By Gavin Reid, vice president of threat intelligence at Lancope
Like it or not, for most organisations the ‘any device world’ is the world we live in. Bring your own device (BYOD) should really be ‘brought your own device’, as business soon find out that they have little control over an employee’s own mobile technology. Companies with strict policies against BYOD have found their users pushed to using off-premise solutions, so have lost all visibility and control.
For example, organisations with sales teams that limit access to instant messaging often see those same salespeople purchasing their own private device to meet their customers’ needs. Similarly, with webmail, often employees who travel need to be able to quickly send updates and they may not have access to corporate resources; pushing them to use freely available tools. If those tools are restricted on corporate devices, personal devices are cheap and easy to obtain.
IT losing control
All of these lead to potential exposure with no visibility. When users are responsible for their own hardware and software, IT departments lose control over a number of key areas like configuration standards, purchasing power and of course, security.
What has worked well is the bartering or trade of security for functionality. Do you want corporate email? Then you have to accept this security profile that inserts a PIN and encrypts the data on your device. Do you want access to internal corporate intranets? Then the user and device has to accept a pushed down policy that proxies and encrypts that data. With both of those examples another security-for-functionality bartering point is a policy to be able to wipe the data on password fail along with remote wipe of the device.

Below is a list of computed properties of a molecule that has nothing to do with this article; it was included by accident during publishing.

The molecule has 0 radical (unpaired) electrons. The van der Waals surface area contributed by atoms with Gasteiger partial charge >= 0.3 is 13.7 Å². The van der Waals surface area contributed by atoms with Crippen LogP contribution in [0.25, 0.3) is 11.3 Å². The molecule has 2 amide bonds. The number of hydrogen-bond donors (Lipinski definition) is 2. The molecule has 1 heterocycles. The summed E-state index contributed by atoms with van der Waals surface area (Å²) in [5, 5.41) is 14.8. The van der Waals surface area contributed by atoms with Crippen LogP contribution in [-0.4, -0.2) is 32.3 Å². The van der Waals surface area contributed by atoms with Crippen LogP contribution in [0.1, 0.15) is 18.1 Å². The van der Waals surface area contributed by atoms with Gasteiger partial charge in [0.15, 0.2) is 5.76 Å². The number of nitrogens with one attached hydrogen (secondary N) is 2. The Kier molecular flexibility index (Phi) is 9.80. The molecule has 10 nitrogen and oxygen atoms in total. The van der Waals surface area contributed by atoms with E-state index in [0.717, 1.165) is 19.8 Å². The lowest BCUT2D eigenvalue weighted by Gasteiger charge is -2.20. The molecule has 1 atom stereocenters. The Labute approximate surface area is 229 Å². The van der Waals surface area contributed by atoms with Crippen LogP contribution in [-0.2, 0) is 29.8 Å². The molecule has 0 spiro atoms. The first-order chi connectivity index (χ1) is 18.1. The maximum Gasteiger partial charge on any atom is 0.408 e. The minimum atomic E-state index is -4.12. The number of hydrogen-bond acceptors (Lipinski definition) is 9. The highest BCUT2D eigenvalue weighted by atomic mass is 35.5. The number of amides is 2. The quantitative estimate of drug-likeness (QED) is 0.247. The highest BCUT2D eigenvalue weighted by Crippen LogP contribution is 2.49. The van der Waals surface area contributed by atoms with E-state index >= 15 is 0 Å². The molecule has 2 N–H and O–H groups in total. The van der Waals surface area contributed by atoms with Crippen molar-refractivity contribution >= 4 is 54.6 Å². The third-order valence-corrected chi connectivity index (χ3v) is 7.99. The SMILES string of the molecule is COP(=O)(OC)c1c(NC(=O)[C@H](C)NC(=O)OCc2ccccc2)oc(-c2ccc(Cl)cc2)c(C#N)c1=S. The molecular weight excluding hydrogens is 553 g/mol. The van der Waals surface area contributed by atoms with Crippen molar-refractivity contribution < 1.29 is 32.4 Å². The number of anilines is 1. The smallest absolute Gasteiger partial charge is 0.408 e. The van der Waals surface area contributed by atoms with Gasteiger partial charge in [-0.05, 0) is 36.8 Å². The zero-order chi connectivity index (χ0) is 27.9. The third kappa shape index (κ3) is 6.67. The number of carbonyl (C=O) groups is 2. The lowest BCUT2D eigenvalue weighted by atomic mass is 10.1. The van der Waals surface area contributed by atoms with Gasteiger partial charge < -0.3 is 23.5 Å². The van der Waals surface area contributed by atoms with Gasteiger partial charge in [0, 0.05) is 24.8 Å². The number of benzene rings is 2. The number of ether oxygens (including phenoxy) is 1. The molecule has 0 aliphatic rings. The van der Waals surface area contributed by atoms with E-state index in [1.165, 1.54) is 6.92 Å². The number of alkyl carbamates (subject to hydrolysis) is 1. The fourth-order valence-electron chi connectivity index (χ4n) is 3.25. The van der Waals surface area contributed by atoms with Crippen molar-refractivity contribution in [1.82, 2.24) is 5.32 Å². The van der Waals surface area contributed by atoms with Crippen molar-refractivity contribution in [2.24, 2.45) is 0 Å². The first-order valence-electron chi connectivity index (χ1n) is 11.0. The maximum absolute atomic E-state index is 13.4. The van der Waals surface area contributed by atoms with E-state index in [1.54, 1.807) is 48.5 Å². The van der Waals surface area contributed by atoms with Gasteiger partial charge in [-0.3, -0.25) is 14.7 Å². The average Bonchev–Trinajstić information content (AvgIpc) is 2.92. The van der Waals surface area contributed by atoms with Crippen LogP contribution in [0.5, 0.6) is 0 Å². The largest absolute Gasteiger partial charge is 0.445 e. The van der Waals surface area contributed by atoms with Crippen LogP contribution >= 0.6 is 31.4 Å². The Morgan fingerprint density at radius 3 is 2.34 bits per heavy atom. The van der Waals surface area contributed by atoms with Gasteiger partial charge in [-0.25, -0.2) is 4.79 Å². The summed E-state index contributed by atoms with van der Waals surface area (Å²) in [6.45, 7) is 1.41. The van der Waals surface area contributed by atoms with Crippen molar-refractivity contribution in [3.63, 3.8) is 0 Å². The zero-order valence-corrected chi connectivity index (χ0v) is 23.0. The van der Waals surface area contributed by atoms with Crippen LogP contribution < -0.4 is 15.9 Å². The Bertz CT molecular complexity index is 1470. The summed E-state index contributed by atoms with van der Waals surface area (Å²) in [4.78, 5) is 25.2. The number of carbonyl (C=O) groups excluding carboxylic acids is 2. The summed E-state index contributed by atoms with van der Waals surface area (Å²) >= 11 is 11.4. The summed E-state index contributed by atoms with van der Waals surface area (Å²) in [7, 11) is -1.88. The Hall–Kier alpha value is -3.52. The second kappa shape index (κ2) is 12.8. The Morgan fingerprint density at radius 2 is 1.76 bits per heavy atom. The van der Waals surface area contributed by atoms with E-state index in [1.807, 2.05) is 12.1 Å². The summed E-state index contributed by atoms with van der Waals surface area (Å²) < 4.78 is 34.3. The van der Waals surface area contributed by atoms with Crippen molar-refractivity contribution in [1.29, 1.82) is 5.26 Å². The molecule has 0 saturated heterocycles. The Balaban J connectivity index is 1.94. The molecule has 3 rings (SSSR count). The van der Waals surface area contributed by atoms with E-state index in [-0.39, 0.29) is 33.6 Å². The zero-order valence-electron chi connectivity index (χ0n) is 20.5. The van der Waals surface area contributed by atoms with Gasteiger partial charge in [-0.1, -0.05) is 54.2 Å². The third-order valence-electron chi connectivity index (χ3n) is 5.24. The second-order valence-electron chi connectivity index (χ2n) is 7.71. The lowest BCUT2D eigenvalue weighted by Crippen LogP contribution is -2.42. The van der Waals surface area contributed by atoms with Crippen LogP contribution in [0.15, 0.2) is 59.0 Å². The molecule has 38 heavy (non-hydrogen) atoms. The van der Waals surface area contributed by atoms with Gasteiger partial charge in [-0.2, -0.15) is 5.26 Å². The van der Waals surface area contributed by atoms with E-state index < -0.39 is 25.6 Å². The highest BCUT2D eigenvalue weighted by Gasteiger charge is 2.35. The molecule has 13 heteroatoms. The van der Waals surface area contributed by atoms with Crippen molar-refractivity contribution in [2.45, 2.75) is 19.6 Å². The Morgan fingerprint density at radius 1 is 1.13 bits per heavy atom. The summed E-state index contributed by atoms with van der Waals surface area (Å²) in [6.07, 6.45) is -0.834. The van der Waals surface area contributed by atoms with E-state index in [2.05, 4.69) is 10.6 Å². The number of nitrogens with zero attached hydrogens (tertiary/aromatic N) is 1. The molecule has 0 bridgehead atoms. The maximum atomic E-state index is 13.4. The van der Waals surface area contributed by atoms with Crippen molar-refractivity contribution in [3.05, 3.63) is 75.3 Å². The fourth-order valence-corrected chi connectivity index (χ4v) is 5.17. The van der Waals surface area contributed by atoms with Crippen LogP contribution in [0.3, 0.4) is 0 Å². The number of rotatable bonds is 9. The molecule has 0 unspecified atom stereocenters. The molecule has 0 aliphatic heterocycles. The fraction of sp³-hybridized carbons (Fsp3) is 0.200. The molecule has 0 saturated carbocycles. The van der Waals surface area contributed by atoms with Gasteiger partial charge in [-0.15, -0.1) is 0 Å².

Detect and defend
Also important is the ability to detect and defend the device. With some of the normal host-based tools unavailable, the network becomes the only place to both defend the device and also detect any attack activity.
As organisations shift from a totally managed environment, endpoint security tools must also move to good network tools like network intrusion detection, NetFlow, which is a network protocol developed by Cisco for the collection and monitoring of network traffic flow data generated by NetFlow-enabled routers and switches, and also proxy becoming a necessity to manage the security of an enterprise.
All of the on-device security tools must be replicated inline, from things like antivirus and data loss protection fall back, to using network-enabled sensors to detect and protect these endpoints.
Lastly, identification of device to owner becomes a key issue. Corporate naming standards or other typical ways of attribution won’t work on any device purchased and brought onto a corporate network. The ability to pull user data off the wire with a tool like Cisco Identity Services Engine (ISE) or combining network telemetry with Active Directory (or other user database,) becomes a hard requirement. Without good attribution, rapid incident remediation is impossible.
Lancope is a provider of network visibility and security intelligence to protect enterprises against today’s top threats.